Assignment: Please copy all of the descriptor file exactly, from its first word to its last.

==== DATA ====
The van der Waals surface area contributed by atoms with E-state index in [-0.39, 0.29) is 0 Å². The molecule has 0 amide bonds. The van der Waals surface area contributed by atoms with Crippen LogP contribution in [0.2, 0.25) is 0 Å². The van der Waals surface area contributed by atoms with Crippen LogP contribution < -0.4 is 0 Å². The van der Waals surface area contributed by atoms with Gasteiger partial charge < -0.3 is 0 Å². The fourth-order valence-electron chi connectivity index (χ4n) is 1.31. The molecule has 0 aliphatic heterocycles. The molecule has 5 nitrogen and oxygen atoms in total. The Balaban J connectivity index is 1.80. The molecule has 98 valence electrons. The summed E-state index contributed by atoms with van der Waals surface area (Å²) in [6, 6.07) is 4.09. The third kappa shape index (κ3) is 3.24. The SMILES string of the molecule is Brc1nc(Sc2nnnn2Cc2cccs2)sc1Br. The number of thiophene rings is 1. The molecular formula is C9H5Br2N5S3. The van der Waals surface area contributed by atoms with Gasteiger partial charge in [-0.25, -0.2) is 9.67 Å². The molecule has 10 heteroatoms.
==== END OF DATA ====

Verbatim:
The van der Waals surface area contributed by atoms with E-state index in [-0.39, 0.29) is 0 Å². The molecule has 0 amide bonds. The van der Waals surface area contributed by atoms with Crippen LogP contribution in [0.2, 0.25) is 0 Å². The van der Waals surface area contributed by atoms with Crippen LogP contribution < -0.4 is 0 Å². The van der Waals surface area contributed by atoms with Gasteiger partial charge < -0.3 is 0 Å². The fourth-order valence-electron chi connectivity index (χ4n) is 1.31. The molecule has 0 aliphatic heterocycles. The molecule has 5 nitrogen and oxygen atoms in total. The Balaban J connectivity index is 1.80. The molecule has 98 valence electrons. The summed E-state index contributed by atoms with van der Waals surface area (Å²) in [6, 6.07) is 4.09. The third kappa shape index (κ3) is 3.24. The SMILES string of the molecule is Brc1nc(Sc2nnnn2Cc2cccs2)sc1Br. The number of thiophene rings is 1. The molecular formula is C9H5Br2N5S3. The van der Waals surface area contributed by atoms with Gasteiger partial charge in [-0.25, -0.2) is 9.67 Å². The molecule has 10 heteroatoms.